My Week With (Faux) Marilyn

By Victoria Looseleaf

We love Michelle Williams, but she can’t hold a candle to Marilyn Monroe in the waifish, sex bomb, whispered-voice arena. Indeed, it’s almost painful to watch Williams, all padded hips, corseted waist and neo-torpedoed breasts, trying to emulate the tragic blonde icon in Simon Curtis’ trifle of a film, My Week With Marilyn.

Largely based on an equally slight 2000 book by British documentary filmmaker, Colin Clark, whose most notable claim to fame was working with Monroe and crew on the 1956 Sir Laurence Olivier-directed film, The Prince and the Showgirl, this flick is yet another look at the bi-polar goddess of cinema, albeit an unfortunate look.

And as Julian Barnes writes in his wispy Booker Prize winning tome, The Sense of an Ending (click here for our coverage), “memory equals events plus time,” Clark’s story may also have mutated since his stint with Sir Larry, etal, lo those many decades ago. Clark, a son of privilege (his father was the eminent art historian Kenneth Clark), is played toothily by the otherwise formidable Eddie Redmayne, and got the gig because his parents were friends with the director and his wife, Vivien Leigh, abysmally portrayed here by Julia Ormond, who seems to be one of those actors who keeps failing upwards.

In any case, how could so much go so wrong, besides the major miscasting of Williams? We’ll get to that, but first, there were actually several decent moments: Curtis, who is married to Elizabeth McGovern (Lady Grantham on PBS’s delicious Downton Abbey; click here for our take on that fabulous series), has a good Olivier in Kenneth Branagh (and if he were taller it would really work), whose disdain for the perpetually late-to-the-set sexpot erupts with more frequency than Mt. Etna.

(We gotta say, though, that we love Sir Larry, and his directorial temper shenanigans don’t surprise, cuz they come with the genius territory. To wit: his Heathcliff in Wuthering Heights; any of his Shakespeare roles; and we could go on…).



Another great English actor in this flick: Dame Judi Dench shines in the small role of Sybil Thorndike, who gently coaxes poor Marilyn through a number of not very difficult line-readings.

But as scripted by Adrian Hodges, the film is a roller coaster of clichés that we’ve heard and seen before: Although Monroe had only recently married her third husband, playwright Arthur Miller (Dougray Scott), he ups and leaves London in a fit of disgust. (Cue pill-taking and Clark’s shoulder for Marilyn to cry on, boo hoo.) Zoë Wanamaker, on the other hand, manages a darkly comic turn as Monroe’s acting coach, Paula Strasberg, who continually promises Olivier that the great actress that is Marilyn Monroe will save the day. Nothing really does save the day – or The Week, for that matter.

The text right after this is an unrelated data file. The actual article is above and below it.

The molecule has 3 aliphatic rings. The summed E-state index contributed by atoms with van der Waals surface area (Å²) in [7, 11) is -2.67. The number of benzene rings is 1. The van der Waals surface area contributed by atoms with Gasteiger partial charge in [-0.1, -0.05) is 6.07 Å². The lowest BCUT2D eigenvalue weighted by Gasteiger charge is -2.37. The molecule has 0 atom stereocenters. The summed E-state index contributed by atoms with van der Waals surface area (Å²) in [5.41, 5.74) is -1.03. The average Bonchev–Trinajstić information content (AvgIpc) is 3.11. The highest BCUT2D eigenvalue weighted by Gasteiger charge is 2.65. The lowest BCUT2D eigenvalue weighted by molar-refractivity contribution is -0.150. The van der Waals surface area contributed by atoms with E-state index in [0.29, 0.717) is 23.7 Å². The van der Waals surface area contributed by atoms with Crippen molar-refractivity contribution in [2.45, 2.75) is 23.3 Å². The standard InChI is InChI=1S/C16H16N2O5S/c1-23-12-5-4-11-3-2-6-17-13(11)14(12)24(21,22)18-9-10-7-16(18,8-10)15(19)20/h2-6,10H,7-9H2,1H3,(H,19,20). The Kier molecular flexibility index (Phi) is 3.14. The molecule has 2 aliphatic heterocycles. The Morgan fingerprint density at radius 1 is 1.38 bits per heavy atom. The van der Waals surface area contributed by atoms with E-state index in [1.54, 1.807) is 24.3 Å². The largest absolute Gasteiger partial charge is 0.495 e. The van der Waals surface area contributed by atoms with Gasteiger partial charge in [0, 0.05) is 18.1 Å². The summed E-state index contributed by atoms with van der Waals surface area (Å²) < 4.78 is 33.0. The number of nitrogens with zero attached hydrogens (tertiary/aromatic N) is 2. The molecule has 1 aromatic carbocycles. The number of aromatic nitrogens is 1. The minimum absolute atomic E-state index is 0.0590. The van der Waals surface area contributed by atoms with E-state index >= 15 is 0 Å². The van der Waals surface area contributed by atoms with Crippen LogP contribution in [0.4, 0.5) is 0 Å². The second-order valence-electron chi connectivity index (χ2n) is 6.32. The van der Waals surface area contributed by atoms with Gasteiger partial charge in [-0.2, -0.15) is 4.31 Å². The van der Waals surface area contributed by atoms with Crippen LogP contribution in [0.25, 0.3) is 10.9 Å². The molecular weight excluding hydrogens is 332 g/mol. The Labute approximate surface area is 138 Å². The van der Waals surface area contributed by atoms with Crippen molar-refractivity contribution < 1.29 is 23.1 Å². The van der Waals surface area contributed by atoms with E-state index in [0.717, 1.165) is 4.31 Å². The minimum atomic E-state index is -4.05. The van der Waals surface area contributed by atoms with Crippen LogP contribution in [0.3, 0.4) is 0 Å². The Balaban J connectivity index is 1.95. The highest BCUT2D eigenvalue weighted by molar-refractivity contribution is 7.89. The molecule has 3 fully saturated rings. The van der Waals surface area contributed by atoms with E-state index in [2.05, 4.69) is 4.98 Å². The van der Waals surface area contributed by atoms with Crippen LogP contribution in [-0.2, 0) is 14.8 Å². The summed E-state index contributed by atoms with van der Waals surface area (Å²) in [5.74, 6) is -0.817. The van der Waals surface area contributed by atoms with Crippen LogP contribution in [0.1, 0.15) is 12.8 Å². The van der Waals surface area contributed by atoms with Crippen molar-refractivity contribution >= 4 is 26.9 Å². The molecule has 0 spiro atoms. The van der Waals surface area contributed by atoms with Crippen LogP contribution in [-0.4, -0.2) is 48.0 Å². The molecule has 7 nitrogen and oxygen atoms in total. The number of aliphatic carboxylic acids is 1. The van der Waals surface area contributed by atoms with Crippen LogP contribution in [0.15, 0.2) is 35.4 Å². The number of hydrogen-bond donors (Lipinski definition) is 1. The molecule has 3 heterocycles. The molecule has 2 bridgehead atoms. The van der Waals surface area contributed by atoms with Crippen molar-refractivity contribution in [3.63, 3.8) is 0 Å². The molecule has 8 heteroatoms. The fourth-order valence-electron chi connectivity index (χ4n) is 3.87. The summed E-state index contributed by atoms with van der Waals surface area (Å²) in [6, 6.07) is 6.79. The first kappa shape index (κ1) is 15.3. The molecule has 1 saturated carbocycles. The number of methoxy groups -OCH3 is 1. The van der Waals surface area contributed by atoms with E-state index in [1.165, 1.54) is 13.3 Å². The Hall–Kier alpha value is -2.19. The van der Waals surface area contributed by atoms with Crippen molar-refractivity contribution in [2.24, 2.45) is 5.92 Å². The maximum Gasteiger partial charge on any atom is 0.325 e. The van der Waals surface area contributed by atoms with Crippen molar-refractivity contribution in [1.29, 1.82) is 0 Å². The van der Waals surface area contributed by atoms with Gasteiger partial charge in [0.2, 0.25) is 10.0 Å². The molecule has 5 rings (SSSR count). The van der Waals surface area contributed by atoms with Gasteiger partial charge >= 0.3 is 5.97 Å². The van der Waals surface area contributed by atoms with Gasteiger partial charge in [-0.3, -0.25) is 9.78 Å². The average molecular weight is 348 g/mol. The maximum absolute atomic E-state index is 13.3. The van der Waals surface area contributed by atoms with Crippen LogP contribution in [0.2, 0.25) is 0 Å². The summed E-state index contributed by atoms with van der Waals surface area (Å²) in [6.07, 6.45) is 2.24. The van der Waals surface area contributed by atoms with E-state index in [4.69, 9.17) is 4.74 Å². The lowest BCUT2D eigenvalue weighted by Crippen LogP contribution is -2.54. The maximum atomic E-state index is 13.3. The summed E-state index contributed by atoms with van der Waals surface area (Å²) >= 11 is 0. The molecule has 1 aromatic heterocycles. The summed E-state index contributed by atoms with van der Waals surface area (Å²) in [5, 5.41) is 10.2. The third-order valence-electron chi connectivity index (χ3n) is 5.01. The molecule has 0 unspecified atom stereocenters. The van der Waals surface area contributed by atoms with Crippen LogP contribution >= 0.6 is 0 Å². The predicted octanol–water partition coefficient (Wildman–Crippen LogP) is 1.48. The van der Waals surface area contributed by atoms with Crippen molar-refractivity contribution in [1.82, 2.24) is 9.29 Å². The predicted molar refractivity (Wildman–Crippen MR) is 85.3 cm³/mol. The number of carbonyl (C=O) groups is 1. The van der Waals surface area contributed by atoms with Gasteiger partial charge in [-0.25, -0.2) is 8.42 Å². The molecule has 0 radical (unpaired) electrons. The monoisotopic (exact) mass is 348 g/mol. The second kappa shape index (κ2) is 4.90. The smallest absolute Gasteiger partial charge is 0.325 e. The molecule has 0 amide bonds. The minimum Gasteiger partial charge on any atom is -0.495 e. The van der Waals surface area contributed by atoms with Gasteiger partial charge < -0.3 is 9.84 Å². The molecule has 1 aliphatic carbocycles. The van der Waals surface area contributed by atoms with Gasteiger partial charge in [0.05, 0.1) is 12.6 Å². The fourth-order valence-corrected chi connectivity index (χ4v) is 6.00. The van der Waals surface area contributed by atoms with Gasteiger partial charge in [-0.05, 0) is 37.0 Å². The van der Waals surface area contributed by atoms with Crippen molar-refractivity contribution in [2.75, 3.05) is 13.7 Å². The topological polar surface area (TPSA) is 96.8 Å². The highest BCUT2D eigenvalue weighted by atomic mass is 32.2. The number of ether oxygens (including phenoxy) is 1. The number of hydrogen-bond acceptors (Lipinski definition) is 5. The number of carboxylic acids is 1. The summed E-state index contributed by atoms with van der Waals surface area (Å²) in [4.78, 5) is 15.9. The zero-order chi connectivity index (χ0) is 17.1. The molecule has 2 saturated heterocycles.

And it’s even worse when Williams is asked to recreate a host of overly familiar Monroe poses: nude, windswept, half-drunk. The nadir, though, is when Williams tries to sing à la Monroe, but in her own voice. Add to that Williams’ complexion (not naturally creamy), bone structure (her schnoz seems a bit off-kilter), and weirdly styled hair that often resembles a tightly-coiled wig in bedhead mode, and there is a veritable drag-show quality to this portrayal. Where is Lypsinka when you need her! More importantly, what would Heath Ledger have thought? (We love Heath and still miss him dearly…)

Seriously, Oscars, puhleeze don’t even think about giving Michelle Williams a nod for this. Better yet, why wasn’t the film left to the dust bin of memoirs, or at least cast with someone like, well, Carey Mulligan. This just in: Okay, peeps, Michelle Williams won the Golden Globe for Best Performance By an Actress in a Motion Picture – Comedy or Musical. Yeah, we thought your performance as Marilyn Monroe was absolutely hilarious. The movie was a hoot. Right up there with Charlie Chaplin, Buster Keaton, Jerry Lewis and Woody Allen. We’re still laughing, can’t you tell. Harumph to the HFPA!

The real life Prince and his Showgirl: Sir Laurence Olivier and Marilyn Monroe

About Victoria Looseleaf

Victoria Looseleaf is an award winning arts journalist and regular contributor to the Los Angeles Times, KUSC-FM radio, Dance Magazine, Performances Magazine and other outlets. She roams the world covering dance, music, theater, film, food and architecture. Have pen - and iPad - will travel! Her latest book, "Isn't It Rich? A Novella In Verse" is now available on Amazon. Thank you for reading! Cheers...
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